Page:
Reza Aslan Faces Backlash From Hindus for Eating Human Brain on TV

The first episode of a new show, hosted by CNN television presenter, Reza Aslan, has kicked up a storm. The opening episode of Believer with Reza Aslan, which premiered worldwide this Sunday, shows Aslan interacting with an obscure Hindu sect of Aghoris, who are known to live near cremation grounds in Varanasi, and eat the flesh of human corpses.

While the episode is a visual description of the Aghoris practices and habits, there are segments in the show – where Aslan eats a piece of human brain on television and drinks from a human skull – that have made viewers deeply uncomfortable.

Tulsi Gabbard, an Indian-American and a practicing Hindu in the US Congress, has already registered her strong disapproval of the show’s portrayal of Hinduism.

The episode also shows Aslan being visibly uncomfortable with one of the Aghori ascetics and wanting to stop the conversation. The ascetic threatens to behead Aslan for asking too many questions. The episode ends with the man throwing his faeces at Aslan and the crew as they run away.

Indian-Americans and practicing Hindus, however, say the focus on such an extreme group, at a time that is fraught with religious tension in America, is a misrepresentation of Hinduism to an audience that has little understanding of the religion.

In recent weeks, there have been instances of violence and crimes against Indians in American.

Srinivas Kuchibhotla, an engineer from Hyderabad, was recently shot dead in Kansas by a man who thought he was “middle-eastern”. Before that, an Indian-born, Harnish Patel, was shot dead in South Carolina.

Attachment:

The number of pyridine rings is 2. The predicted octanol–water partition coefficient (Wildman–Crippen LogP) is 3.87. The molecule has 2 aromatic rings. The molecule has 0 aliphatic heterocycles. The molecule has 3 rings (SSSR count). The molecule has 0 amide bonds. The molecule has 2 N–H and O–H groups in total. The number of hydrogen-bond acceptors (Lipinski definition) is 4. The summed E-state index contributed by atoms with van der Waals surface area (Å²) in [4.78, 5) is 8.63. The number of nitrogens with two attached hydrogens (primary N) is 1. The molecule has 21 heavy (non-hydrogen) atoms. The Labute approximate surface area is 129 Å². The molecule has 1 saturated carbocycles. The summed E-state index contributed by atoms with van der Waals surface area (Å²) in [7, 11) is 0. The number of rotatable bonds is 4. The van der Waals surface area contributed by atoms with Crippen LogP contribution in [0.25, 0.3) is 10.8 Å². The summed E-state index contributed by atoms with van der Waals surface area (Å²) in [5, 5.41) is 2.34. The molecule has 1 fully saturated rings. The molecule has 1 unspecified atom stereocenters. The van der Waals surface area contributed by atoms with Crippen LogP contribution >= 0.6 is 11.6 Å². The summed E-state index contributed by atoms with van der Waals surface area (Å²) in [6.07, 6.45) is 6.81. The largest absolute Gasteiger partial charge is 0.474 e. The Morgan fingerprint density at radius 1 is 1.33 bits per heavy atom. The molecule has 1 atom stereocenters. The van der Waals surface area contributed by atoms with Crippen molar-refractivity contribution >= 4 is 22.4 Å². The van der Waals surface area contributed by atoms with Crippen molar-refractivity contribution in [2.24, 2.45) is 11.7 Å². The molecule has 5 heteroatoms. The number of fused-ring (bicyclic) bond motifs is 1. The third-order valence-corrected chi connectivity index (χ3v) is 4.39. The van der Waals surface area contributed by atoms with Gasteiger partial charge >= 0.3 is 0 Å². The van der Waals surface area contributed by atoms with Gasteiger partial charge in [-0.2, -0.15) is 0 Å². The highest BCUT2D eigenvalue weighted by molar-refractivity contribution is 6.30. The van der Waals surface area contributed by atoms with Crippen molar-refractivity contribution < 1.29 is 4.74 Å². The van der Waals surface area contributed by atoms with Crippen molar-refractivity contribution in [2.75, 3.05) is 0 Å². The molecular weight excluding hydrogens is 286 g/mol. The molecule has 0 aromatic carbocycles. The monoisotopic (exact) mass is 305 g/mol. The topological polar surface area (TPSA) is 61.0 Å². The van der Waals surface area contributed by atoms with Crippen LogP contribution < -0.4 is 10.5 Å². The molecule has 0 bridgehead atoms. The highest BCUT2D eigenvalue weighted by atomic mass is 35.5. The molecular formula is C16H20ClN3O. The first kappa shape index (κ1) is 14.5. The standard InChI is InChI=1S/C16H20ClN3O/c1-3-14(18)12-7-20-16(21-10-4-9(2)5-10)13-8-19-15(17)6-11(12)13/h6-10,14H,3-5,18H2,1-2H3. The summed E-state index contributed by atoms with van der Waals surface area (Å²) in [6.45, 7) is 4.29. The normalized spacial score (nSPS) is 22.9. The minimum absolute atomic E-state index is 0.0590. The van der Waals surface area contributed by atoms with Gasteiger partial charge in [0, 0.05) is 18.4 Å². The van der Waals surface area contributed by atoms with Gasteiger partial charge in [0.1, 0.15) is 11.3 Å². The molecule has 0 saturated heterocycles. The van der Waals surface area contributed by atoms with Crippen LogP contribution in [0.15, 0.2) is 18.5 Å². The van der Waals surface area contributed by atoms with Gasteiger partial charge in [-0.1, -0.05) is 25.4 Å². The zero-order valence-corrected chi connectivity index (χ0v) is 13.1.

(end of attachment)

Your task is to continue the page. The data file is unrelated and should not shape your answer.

The Guardian quoted Vamsee Juluri, a professor of media studies at the University of San FranciscoIt is unbelievably callous and reckless of CNN to push sensational and grotesque images of bearded brown men and their morbid and deathly religion in such a tense atmosphere for Indian-Americans.

A statement from Hindu American foundation read:

When the knowledge deficit is so stark, and minority communities are facing a rise in hate incidents across the US... why would Aslan and CNN sensationalise the Aghoris as a prime time introduction to the faith of a billion Hindus, most of whom have never even seen or met an Aghori?

Aslan, however, maintained that the episode made it clear that the sect is only a fringe group, and their depiction would not lead to anti-Hindu sentiments. In a Facebook post he wrote: I repeatedly state on camera and in voice-over, [the Aghori] are not representative of Hinduism, but are instead an extreme Hindu sect who reject the fundamental Hindu distinction between purity and pollution. In almost every interview I did about the show, I talked at length about the issue underlying in the episode, including the fluidity of the caste system, the problems inherent amongst the untouchable class, and how devout Hindus of all stripes are working tirelessly to overcome both.